Downy mildew on garden cress caused by Perofascia lepidii has become prevalent in organic seed producing areas of Germany resulting in limited seed production and high yield losses. Downy mildew occurrence in young plants in fields that have never been cultivated with garden cress raised questions about infested seeds and soils as sources of the primary inoculum and the role of other members of the plant family Brassicaceae as hosts of P. lepidii. To address these questions 31 seed lots from nine garden cress fields were examined for contamination using P. lepidii species-specific PCR assays. DNA of P. lepidii was detected in 17 seed lots out of 31. In bioassays no disease was observed on plants grown from infested seed lots but in a few plants grown from seeds. The significance of soilborne inoculum was investigated by assessing disease incidence in plants grown in soil samples. Garden cress with downy mildew symptoms were recorded when plants were grown in pathogen infested soil samples. The results show that P. lepidii is able to survive in the soil and can be a primary inoculum source for downy mildew disease. Oospores formed in infected plants underpin the role of these survival structures that get incorporated into soil after harvesting. In a host specificity-test none of the tested species Brassica juncea; Brassica napus; Brassica rapa subsp. pekinensis; Brassica rapa silvestris; Raphanus sativus var. oleiformis; Raphanus sativus var. sativus; Sinapis alba; Sinapis nigra; Arabidopsis thaliana; Capsella bursa-pastoris; Cardamine pratense; Cardaria draba; Nasturtium officinale were infected by P. lepidii.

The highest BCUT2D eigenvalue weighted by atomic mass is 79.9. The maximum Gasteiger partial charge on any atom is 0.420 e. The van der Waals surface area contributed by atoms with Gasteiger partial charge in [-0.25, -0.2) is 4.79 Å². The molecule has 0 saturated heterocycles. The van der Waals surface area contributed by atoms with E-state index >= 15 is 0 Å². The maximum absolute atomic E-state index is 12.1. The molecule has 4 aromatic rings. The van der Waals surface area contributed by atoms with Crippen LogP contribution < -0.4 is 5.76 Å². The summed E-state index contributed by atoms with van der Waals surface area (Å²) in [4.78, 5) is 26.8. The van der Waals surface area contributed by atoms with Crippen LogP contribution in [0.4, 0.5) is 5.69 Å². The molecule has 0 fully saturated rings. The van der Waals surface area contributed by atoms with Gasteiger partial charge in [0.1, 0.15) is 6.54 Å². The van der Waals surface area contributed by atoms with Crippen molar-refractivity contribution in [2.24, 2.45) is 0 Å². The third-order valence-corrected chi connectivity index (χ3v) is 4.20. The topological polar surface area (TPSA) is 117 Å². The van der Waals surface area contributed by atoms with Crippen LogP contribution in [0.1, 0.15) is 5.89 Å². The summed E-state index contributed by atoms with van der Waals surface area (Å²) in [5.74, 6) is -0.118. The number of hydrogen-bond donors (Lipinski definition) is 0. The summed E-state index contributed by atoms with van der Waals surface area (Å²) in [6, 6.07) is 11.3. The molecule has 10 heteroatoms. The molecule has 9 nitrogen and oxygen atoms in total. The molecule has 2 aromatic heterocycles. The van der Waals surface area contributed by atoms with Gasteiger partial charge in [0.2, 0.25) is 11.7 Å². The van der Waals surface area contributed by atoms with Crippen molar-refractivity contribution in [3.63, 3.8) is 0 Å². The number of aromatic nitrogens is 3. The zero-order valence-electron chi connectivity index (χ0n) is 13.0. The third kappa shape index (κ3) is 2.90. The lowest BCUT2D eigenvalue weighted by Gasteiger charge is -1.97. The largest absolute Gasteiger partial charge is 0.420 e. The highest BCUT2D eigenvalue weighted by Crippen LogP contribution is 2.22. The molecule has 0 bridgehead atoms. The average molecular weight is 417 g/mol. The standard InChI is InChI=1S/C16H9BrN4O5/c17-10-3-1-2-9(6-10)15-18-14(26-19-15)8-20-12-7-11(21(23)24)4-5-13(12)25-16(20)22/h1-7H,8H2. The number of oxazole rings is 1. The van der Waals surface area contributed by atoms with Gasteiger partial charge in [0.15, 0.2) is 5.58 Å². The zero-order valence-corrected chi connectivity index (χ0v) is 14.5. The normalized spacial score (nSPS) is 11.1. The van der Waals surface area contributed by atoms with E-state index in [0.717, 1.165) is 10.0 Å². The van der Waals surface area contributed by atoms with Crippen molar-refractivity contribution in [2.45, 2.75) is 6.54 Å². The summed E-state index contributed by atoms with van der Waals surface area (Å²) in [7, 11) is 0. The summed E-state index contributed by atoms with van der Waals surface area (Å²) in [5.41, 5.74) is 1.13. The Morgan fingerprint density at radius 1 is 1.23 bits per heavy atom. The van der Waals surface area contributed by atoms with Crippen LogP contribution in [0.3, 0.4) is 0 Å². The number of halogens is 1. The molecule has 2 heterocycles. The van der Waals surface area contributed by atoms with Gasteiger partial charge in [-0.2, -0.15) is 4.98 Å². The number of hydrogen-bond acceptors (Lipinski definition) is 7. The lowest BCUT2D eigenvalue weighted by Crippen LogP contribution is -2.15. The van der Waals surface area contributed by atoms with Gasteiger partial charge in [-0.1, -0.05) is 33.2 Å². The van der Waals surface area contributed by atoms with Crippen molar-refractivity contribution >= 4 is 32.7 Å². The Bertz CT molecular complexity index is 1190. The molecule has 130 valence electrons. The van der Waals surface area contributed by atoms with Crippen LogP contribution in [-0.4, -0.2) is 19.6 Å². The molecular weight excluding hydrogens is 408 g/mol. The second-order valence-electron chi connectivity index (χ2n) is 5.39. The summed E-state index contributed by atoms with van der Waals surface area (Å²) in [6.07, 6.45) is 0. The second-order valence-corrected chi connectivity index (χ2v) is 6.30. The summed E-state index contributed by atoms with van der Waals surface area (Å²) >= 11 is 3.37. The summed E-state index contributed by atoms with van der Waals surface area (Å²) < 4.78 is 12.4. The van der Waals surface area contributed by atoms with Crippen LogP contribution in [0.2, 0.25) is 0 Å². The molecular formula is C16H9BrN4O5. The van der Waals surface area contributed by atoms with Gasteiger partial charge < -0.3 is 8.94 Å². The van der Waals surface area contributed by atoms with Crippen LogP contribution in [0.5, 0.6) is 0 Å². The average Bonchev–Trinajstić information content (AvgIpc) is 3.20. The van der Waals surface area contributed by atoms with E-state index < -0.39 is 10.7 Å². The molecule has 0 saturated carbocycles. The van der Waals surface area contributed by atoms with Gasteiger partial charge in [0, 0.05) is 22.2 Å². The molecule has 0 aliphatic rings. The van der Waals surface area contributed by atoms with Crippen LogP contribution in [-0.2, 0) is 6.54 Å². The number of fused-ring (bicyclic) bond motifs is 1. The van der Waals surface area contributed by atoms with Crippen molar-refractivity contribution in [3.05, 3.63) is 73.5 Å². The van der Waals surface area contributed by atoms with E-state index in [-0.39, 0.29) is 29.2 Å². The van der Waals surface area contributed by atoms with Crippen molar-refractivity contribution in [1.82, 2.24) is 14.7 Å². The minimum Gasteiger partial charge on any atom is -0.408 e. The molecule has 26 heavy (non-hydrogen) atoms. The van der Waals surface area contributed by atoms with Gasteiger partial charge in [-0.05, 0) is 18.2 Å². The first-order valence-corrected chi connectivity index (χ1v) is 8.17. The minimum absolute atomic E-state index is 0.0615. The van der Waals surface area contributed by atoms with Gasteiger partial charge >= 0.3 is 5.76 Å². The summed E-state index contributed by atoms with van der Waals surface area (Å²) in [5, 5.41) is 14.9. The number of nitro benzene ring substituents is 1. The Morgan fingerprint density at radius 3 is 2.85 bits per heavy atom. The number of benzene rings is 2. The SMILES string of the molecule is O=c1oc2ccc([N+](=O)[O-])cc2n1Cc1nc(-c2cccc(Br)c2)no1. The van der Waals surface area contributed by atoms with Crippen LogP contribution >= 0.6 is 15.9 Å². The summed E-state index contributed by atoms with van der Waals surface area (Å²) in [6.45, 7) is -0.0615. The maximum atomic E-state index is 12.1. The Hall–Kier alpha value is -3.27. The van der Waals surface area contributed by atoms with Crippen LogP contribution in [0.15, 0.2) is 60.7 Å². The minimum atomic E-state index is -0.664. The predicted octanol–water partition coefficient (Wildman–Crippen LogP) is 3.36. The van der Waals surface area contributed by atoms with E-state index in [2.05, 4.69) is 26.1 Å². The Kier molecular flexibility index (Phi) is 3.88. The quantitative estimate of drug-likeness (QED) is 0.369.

Seed and soil transmission of downy mildew (Perofascia lepidii) in seed producing garden cress
Djalali Farahani-Kofoet, R.; Duensing, R.; Brändle, F.; Grosch R. (2020). Seed and soil transmission of downy mildew (Perofascia lepidii) in seed producing garden cress. Phytoparasitica, vol. 48, 371–382;